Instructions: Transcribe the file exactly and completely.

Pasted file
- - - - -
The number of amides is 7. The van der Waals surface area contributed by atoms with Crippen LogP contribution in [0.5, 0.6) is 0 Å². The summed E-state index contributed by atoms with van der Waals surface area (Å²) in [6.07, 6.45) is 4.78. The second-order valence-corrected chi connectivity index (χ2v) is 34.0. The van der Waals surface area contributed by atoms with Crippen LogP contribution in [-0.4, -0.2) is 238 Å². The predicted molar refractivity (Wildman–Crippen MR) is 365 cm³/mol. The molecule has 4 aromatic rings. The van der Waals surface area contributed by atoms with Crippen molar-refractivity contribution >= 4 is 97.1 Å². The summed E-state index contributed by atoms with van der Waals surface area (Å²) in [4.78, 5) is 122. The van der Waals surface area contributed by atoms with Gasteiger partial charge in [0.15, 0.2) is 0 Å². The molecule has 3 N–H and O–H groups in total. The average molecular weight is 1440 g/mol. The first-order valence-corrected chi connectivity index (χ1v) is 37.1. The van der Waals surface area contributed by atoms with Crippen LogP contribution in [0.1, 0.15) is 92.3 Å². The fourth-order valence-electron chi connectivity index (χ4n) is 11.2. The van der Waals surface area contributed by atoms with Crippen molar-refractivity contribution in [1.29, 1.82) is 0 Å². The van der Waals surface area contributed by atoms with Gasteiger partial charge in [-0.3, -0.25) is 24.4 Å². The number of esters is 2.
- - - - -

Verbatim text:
The number of amides is 7. The van der Waals surface area contributed by atoms with Crippen LogP contribution in [0.5, 0.6) is 0 Å². The summed E-state index contributed by atoms with van der Waals surface area (Å²) in [6.07, 6.45) is 4.78. The second-order valence-corrected chi connectivity index (χ2v) is 34.0. The van der Waals surface area contributed by atoms with Crippen LogP contribution in [-0.4, -0.2) is 238 Å². The predicted molar refractivity (Wildman–Crippen MR) is 365 cm³/mol. The molecule has 4 aromatic rings. The van der Waals surface area contributed by atoms with Crippen molar-refractivity contribution >= 4 is 97.1 Å². The summed E-state index contributed by atoms with van der Waals surface area (Å²) in [4.78, 5) is 122. The van der Waals surface area contributed by atoms with Gasteiger partial charge in [0.15, 0.2) is 0 Å². The molecule has 3 N–H and O–H groups in total. The average molecular weight is 1440 g/mol. The first-order valence-corrected chi connectivity index (χ1v) is 37.1. The van der Waals surface area contributed by atoms with Crippen LogP contribution in [0.1, 0.15) is 92.3 Å². The fourth-order valence-electron chi connectivity index (χ4n) is 11.2. The van der Waals surface area contributed by atoms with Crippen molar-refractivity contribution in [1.29, 1.82) is 0 Å². The van der Waals surface area contributed by atoms with Gasteiger partial charge in [-0.3, -0.25) is 24.4 Å². The number of esters is 2.